Saturday, July 4, 2015

Reflecting on Independence Day

Off in the distance, I can hear the fireworks already going off as the heavens are preparing a different kind of fireworks show as is typical of our North Florida summer afternoons. I have already had my own little bit of patriotic fun, waving a couple of rainbow flags that were gifted to me as I hummed a Sousa march.

Indeed, this year's Independence Day is a little bit different. This is the first time I have truly felt that my country of origin has made a real statement that I, as a lesbian, am entitled to life, liberty, and the pursuit of happiness. "Happiness" in this case is the fundamental civil right to be married and have my marriage recognized in all 50 states and not just a bizarre patchwork of local county ordinances and such. That "happiness", by extension, goes to those LGBT people who choose not to marry. It is now a choice. This is wonderful, and a bit bizarre, given the long period of "outlier" status we've had as gay people. You start to grow kind of accustomed to that place, creating your own rules and reality. But now our reality is being brought into the fabric of the nation for real. I'm OK with this.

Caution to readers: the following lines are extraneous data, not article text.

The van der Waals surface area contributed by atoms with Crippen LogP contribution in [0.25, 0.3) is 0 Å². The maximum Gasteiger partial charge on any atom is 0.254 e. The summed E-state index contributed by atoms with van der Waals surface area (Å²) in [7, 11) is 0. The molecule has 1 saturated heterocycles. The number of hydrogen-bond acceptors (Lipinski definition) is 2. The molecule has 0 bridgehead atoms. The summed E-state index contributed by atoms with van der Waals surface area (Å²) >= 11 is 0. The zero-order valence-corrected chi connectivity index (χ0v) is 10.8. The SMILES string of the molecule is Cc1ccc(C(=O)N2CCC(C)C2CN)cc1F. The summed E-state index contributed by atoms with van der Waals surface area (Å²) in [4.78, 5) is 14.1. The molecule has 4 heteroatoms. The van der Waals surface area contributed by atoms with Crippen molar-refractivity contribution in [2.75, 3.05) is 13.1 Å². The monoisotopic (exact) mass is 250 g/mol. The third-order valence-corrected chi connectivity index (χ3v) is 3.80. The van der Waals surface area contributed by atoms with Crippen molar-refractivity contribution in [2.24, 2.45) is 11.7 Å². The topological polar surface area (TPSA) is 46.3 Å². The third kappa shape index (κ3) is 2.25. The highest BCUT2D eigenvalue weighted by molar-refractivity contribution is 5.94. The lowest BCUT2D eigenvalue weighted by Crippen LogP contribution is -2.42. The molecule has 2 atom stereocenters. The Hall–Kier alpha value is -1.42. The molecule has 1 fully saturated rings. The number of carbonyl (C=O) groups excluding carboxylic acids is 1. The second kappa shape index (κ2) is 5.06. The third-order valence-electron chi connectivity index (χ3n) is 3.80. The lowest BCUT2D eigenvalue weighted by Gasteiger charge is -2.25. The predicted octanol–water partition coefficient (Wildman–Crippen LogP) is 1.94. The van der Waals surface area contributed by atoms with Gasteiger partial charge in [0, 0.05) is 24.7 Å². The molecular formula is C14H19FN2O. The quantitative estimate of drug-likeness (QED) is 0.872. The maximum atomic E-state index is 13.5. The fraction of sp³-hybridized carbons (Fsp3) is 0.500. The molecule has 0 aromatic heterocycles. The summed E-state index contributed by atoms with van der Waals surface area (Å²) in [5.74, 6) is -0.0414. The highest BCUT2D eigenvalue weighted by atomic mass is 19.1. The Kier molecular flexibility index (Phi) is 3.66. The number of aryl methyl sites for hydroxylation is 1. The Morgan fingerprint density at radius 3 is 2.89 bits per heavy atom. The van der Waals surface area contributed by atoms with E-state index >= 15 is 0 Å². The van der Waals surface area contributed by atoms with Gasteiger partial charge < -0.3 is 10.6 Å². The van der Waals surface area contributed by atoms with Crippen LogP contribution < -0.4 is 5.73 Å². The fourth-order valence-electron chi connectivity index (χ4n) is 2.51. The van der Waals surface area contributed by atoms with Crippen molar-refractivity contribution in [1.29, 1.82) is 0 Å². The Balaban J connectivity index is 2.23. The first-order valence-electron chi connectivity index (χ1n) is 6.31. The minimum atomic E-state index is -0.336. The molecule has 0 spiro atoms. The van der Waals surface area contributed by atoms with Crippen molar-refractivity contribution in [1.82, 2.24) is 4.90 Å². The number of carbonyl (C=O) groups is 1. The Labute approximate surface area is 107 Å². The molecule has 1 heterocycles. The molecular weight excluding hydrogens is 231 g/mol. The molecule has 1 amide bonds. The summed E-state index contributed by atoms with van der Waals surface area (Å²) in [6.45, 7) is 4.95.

At the same time, as I consider closely where we are with our many intersections of identities in this nation, I'm still unsettled and troubled. Lots of people have been sharing the words of Frederick Douglas about what Independence Day means to a slave. Believe me, I can't help but be reminded that we still have not guaranteed life, liberty, and the pursuit of happiness when people are killed for their skin color. When the fact that your skin contains more melanin than mine means that you are denied access to a job or housing, how in the world can that leave you happy? I'm not happy, and I'm the one who has the privilege that affords me those things which are denied to black and brown people. Add to the mix the intersection of skin color and sexual or gender identity and watch the disparity grow. Where is the happiness and the fireworks in that?  I know this type of discrimination exists. And it must end.  

The United States, like any other nation on earth, will only be made stronger when all its people are treated with respect and dignity. As I think about purple mountain majesties and amber fields of grain, I think about the vast and amazing beauty that can be seen in all of our people. And I think that we have failed to lower those mountains and lift up those fields, so that we're all walking together on the same plain. This is the desire for justice that has been with me all my life, and is my ongoing commitment to all my brothers and sisters. In my world, and my vision, all means all. Liberty and justice for all. That is the pledge I will make to my country and its citizens.

1 comment:

Julie said...

That last paragraph... ! Good thoughts, good writing. Thank you.